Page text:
The lighting brightens to reveal them as they separate and move as two distinct dancers on a stage. As they explore the surrounding space, the eerie sound design by FUJIIIIIIIIIIIA grows more abrasive. The dancers careen about the stage bumping into each other, their faces distorted in crazed discomfort as their mouths open in gaping silent screams. They push this vision of primal pain to the limit until the energy shifts. In a dramatic transformation, amplified by ethereal lighting and a costume change (they are both shirtless and in long skirts), the two dance side-by-side. Their energetic quality is now in harmony as they move with calm expansiveness in a pleasurable exploration of the space. In true Butoh spirit, A HUM SAN SUI is an encompassing experiential journey navigated by two masterful artists.

Min-sun Choi and Jin-an Kang of Choi x Kang Project from Seoul, South Korea, lightened the atmosphere with their work Complement. The choreography, created and performed by the two principals, situates the dancers as two adjoining, automated cogs engaged in a repetitive function. Their robotic movements are synchronized to the mechanical sound of a metronome-like device. Eventually, the movement changes in some subtle way and thus begins another series of repetitions. At times, the repeated, rhythmic movement coupled with the positional relationship of the two human bodies creates a silly or sexual inference, which is momentarily comical. For a while, mental interest builds as a third performer, holding a camera, moves about the dancers recording the dance. We are also watching two large monitors behind the dancers display video recordings of the choreography as shot from different angles. The cognitive dissonance occurs when you realize that the footage seen on the monitors is not what the camera person is seeing or recording in real time based on her movements and location. The program notes state that the group’s mission is “to look for intuitive ways to create motion and focus on the process of connecting external devices to the body through diverse experiments.” Unfortunately, they were so absorbed in connecting to external devices that they failed to establish a significant human connection.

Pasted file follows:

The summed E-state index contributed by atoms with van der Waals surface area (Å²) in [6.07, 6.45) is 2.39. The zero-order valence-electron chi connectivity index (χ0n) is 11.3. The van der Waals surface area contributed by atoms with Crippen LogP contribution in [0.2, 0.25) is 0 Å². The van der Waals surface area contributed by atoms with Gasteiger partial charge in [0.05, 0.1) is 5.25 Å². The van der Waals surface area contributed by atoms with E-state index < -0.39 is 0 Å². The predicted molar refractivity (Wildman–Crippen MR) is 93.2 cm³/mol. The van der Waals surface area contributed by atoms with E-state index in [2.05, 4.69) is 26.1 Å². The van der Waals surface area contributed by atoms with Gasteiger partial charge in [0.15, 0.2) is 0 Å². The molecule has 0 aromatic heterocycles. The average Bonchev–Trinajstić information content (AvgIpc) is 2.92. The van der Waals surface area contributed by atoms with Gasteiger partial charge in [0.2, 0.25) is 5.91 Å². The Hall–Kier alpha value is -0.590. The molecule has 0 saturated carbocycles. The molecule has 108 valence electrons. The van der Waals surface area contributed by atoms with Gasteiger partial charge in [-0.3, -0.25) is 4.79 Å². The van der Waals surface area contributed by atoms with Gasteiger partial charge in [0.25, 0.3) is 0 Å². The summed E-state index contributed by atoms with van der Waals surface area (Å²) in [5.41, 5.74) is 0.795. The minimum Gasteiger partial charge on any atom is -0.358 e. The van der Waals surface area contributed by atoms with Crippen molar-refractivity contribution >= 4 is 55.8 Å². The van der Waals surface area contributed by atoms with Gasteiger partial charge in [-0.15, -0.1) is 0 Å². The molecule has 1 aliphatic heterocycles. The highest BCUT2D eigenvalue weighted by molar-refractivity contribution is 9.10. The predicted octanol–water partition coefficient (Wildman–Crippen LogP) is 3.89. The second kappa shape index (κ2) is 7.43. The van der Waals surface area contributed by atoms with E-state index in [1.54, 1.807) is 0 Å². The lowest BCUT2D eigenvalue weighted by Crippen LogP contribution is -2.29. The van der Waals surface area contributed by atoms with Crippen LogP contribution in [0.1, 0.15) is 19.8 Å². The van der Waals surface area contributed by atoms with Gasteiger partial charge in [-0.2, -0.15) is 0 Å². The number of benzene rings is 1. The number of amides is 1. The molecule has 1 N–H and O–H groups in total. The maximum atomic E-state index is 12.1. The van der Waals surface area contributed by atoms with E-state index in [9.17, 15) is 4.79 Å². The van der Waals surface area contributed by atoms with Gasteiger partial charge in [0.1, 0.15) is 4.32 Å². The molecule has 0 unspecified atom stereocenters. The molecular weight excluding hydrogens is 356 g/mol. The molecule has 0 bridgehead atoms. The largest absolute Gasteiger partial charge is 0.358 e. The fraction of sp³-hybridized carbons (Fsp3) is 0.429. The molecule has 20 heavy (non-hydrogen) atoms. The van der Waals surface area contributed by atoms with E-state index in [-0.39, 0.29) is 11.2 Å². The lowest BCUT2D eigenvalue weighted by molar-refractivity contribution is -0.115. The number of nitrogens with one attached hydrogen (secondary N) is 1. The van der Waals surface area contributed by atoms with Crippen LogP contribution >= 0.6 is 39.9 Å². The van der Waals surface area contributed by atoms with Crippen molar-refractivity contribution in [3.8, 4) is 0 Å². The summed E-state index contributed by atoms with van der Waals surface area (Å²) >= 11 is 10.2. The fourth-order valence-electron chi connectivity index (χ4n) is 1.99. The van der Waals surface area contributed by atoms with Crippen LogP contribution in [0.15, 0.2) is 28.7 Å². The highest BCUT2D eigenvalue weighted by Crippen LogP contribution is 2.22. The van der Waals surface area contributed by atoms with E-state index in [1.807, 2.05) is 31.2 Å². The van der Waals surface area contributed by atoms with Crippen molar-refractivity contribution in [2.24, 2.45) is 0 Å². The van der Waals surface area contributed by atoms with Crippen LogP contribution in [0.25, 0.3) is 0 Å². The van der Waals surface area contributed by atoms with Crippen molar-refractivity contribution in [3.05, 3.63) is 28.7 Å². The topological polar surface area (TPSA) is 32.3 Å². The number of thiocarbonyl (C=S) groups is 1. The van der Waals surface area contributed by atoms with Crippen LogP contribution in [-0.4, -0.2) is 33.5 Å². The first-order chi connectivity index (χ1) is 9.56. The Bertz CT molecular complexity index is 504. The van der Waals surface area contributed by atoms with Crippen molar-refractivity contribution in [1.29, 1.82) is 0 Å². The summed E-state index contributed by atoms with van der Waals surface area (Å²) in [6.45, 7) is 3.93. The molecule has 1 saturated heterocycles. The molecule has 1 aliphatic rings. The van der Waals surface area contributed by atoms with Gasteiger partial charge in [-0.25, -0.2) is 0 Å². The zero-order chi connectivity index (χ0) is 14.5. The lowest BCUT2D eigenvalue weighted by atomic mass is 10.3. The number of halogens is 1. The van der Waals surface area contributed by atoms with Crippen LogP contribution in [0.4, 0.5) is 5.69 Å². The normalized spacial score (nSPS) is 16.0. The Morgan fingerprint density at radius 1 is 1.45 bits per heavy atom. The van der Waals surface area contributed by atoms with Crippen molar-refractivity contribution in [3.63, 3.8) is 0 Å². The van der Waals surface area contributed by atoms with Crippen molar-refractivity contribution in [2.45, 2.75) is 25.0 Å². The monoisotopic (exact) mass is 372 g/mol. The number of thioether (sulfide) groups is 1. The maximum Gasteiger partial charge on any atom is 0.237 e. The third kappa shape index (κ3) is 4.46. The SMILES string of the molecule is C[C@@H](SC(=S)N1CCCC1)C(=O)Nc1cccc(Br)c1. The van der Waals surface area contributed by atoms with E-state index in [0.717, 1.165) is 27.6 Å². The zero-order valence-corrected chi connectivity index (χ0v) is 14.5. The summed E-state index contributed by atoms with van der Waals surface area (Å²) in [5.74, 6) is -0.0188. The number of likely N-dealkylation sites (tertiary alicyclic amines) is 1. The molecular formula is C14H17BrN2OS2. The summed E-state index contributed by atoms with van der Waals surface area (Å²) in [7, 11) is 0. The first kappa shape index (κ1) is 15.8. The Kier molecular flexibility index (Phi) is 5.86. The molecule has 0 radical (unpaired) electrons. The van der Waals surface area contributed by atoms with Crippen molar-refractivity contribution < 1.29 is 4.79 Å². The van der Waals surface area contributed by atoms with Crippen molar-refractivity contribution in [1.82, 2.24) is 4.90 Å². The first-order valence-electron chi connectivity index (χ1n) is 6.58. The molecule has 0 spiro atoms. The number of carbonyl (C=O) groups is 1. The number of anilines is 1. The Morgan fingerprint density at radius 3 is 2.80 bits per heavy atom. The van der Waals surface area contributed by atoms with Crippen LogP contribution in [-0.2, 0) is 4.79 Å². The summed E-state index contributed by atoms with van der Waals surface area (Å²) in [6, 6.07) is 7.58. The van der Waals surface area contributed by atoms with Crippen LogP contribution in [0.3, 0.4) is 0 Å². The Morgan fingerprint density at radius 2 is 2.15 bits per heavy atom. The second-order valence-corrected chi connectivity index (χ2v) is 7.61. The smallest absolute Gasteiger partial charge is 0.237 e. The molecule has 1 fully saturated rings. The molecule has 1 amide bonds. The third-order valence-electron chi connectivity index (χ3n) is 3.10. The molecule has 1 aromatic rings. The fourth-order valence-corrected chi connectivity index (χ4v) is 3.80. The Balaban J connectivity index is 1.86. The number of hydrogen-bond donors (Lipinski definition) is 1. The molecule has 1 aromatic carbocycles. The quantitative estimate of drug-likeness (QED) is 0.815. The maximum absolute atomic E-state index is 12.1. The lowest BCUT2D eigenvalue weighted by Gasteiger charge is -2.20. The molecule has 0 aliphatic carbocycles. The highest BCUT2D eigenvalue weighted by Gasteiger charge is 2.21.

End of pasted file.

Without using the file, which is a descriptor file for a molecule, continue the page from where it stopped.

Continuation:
Hao Cheng in Touchdown.© Maria Baranova. (Click image for larger version)
Hao Cheng in Touchdown.
© Maria Baranova. (Click image for larger version)

The evening concluded with Touchdown, an admittedly low-tech solo that brilliantly conveyed life’s poetic complexity. The work, choreographed and performed by Hao Cheng, a mathematician-turned choreographer, uses quantum physics as an analogy for life and its uncertainties.

After an introductory monologue, describing how electrons orbit a nucleus while emitting energy in the form of light, Cheng falls onto the chalkboard-surfaced stage strewn with pieces of chalk. He struggles about like a fish out of the water until he grasps a piece of chalk and draws a circle on the floor around himself. He draws more and more concentric circles creating a larger system but maintains his position at the center. Seeking to expand his system further without budging from his spot, he stretches into impossible positions to draw more circles – until he collapses.

Cheng finally moves about placing pieces of chalk at various points on his circular system. As the system becomes larger and more complex, Cheng is tossed about in it – rolling, spinning on one knee, balancing, and falling. At the same time, he starts drawing new chalk pathways outside of the system. After multiple attempts, he manages to stand erect. Holding two pieces of chalk in one hand, he starts drawing two circles at once. The newfound capability fuels more energetic movement spiraling upward into the vertical space and back down across the smudged chalk creation. Chalk pieces chip off and fly all over the place as colored dust particles hover in the air caught by the light. One marvels at the complexity and messiness of it all. Suddenly the stage goes dark. Then two tiny points of light appear and dance together in the darkness before they are extinguished.

Japan Society’s contemporary dance festival showcased a new generation of engaging and skillful East Asian performing artists, who are generating refreshing work around new and old ideas. Thank you, Japan Society, for keeping the lights on.

About the author

Karen Greenspan

Karen Greenspan is a New York City-based dance journalist and frequent contributor to Natural History Magazine, Ballet Review, and Tricycle. She is also the author of Footfalls from the Land of Happiness: A Journey into the Dances of Bhutan, published in 2019. You can check out more of her writing at: